| Twelve Mile Creek, St. Catharines, Ontario. Photo credit: Allie Kosela|
A new dam proposed for St. Catharines, Ontario, could be one of Lake Ontario’s first significant hydroelectric development projects in many years. The “Shickluna” dam, named for the famed ship-builder, would be a 3.5-5.5 MW dam across the Twelve Mile Creek in the heart of the city. (This is roughly enough power for 3500-5000 homes.)
Lake Ontario Waterkeeper just commented on one of two environmental assessment reports required for the project. After reviewing the lengthy project materials, we flagged two concerns that have yet to be addressed.
The first is the dam’s potential impact on the threatened American eel. The Ministry of Natural Resources confirms that Shickluna may kill, harm, or harass the American eel.
These eel are born in the Sargasso Sea, southwest of Bermuda. They migrate here and remain for most of their lives, before returning to the Sea to spawn and then die. The dam itself will block migration of the eels up and downstream: the degree of the impact will depend on how well the eel and fish ladders work.
The eel have been decimated by hydro-electric developments on the Great Lakes, pollution, and loss of habitat. They are a critical part of a healthy Great Lakes ecosystem, and have historic and cultural significance for many communities. Because of existing pressures on the threatened eel, it is crucial that the Shickluna project not further undermine their future.
Twelve Mile Creek is home to a variety of other fish species. As the only cold water fishery in the Niagara region, the creek serves as habitat for a number of cold water species, including white sucker, alewife, carp, emerald shiner, brown bullhead, channel catfish, white perch, rock bass, pumpkinseed, small and largemouth bass, log perch, and the round goby.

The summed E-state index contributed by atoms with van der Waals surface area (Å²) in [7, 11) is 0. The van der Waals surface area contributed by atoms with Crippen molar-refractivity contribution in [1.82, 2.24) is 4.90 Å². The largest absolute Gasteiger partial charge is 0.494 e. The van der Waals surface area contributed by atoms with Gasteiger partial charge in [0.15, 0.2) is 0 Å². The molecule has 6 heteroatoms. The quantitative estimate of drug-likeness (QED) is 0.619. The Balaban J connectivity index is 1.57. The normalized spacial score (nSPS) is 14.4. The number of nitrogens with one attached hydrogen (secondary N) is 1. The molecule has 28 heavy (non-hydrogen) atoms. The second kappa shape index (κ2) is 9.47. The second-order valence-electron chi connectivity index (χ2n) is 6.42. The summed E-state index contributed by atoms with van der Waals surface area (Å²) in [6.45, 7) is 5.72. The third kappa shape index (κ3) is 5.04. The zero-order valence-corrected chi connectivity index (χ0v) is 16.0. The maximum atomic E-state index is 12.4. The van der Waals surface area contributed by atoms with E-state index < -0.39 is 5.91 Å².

In addition to the American eel, twenty other species of fish will also require safe passage upstream past the Shickluna dam, including the brook trout, hornyhead chub, johnny darter, northern hog sucker, rainbow darter, and stonecat. Waterkeeper is recommending a project design that protects all of these species.
Our second concern is the Shickluna dam’s potential impact on navigation. Twelve Mile Creek is a fast-moving waterway. The dam-site is coveted by the paddling community for its potential as a world-class whitewater course. The Shickluna dam will displace existing and potential paddling activities on the Creek.
Waterkeeper raised both of these concerns in our submission, which you can read online here. We will continue to raise these concerns through the federal environmental assessment process, which is still in its very early stages.
For more information about the federal process, click here. For more information about the Shickluna project, click here.
This week on Living at the Barricades:
Environmental prosecutions are making headlines again as Syncrude finds itself in court in Alberta. The company has contaminated ponds at its tar sands site in Alberta and is facing charges from both the provincial and federal governments after 1600 migratory birds died there in 2008. We talk about public and private environmental prosecutions today. Our guests are Adam Driedzic of the Alberta Environmental Law Centre and Fraser Riverkeeper Doug Chapman.
Music in this Show
I Fought the Law – The Clash
Fulsom Prison Blues – Johnny Cash
Jailhouse Rock – Elvis
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